The new base-to-base gondola
The new base-to-base gondola
Palisades Tahoe

The Iconic KT-22 (and Its New Midway Station)

Surrounded by six peaks and with 30 chairlifts providing access to what is considered some of the most technical terrain in the country, I was eager to explore and joined The Funitel line in anticipation of its 9:00 a.m. opening. Seasoned-sounding locals discussed strategy — basically head straight to high-speed chair Siberia Express to access the lift’s namesake bowl and ridgeline.

On powder days when first track competition is fierce, lift lines in Palisades are said to be brutal. But with a day’s buffer since the last snowfall, the vibe felt super mellow. I warmed up on Granite Chief and took in textbook postcard views of “Big Blue” from The Mora, a rare green and flattish “need to keep your speed up” connector run at the top of the Gold Coast Express quad. 

Every other chair, I overheard people discussing their thoughts about the soon-to-be-opened Base to Base Gondola. Some weren’t phased by the resulting new “mega resort” and said less traffic jamming up valley roads would be a plus; others feared larger crowds — even midweek — and fresh snow getting tracked out sooner. Several mentioned not being too stoked about “inexperienced skiers and riders” having even easier access to the resort’s iconic KT-22 summit. 

Named for the 22 kick turns that expert skiers can achieve on their descent, Palisades’ fabled cliff face is now home to the new gondola’s midway station. Nicknamed “The Mothership” and littered with “technical lines, steep walls and landable cliffs,” KT-22 is a sacred site in Tahoe ski lore with terrain (one of the most infamous inbound freeride spots in the Lower 48) that’s been a proving ground for many winter athletes of note. After chatting to a friendly Cal Poly senior on my way up the KT quad, I turned left at the top and dropped in on Women’s Downhill (the site of the 1960 Winter Olympic Women’s Downhill race) for a heart-thumping and leg burner of a tight turn descent through tracked but still deliciously fluffy and close to knee-deep powder. For my second KT-22 stab, I turned right and came down Saddle before a cruisy Home Run finisher.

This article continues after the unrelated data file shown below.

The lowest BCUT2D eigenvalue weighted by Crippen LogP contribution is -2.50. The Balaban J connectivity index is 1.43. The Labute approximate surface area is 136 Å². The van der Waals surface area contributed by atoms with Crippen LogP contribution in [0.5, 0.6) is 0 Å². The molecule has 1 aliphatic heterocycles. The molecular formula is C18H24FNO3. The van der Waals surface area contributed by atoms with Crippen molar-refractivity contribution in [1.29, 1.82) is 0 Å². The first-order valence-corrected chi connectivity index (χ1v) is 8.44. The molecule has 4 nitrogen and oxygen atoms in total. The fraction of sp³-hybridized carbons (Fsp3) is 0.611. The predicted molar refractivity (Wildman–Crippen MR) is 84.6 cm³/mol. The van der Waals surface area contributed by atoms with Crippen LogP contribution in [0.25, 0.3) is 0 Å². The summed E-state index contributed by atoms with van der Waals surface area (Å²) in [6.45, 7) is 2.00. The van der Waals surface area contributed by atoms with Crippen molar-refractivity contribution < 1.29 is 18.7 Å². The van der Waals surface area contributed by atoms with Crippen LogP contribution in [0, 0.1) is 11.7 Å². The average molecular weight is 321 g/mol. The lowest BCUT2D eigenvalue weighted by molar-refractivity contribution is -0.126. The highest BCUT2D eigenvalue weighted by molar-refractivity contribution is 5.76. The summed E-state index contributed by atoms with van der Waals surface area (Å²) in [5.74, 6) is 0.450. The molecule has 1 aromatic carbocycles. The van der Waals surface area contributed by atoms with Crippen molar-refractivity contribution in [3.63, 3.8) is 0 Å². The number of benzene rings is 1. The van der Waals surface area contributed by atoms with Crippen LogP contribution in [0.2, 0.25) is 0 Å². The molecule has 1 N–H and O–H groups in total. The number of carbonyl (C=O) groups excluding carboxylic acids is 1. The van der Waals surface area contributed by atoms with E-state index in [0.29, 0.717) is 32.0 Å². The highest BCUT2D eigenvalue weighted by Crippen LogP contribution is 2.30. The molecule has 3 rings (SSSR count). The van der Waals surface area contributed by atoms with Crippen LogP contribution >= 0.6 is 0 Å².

After being advised to check out The Arc at Gold Coast, I grabbed a late lunch mid-mountain where views from the wraparound deck were unbeatable, especially when low clouds rolled in around 2:00 p.m. I fueled up on a burrito from Funi’s and, although tempted by a canned cocktail, opted to responsibly hydrate with water while consulting my now well-worn paper trail map and pondering where to go next. With just a one-day lift ticket to enjoy, I had barely scratched the surface on Tahoe Palisades. But, riding solo, I decided to save Granite Glades for another time — tree well and deep snow suffocation is real, and there are plenty of signs warning of its dangers. Maybe a few more runs over on Granite Chief or back to KT-22 for another adrenalin-boosting descent. Decisions, decisions.

The Poulsen Suite at PlumpJack Inn
The Poulsen Suite at PlumpJack Inn
PlumpJack Inn
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Stay Slopeside Adjacent at PlumpJack Inn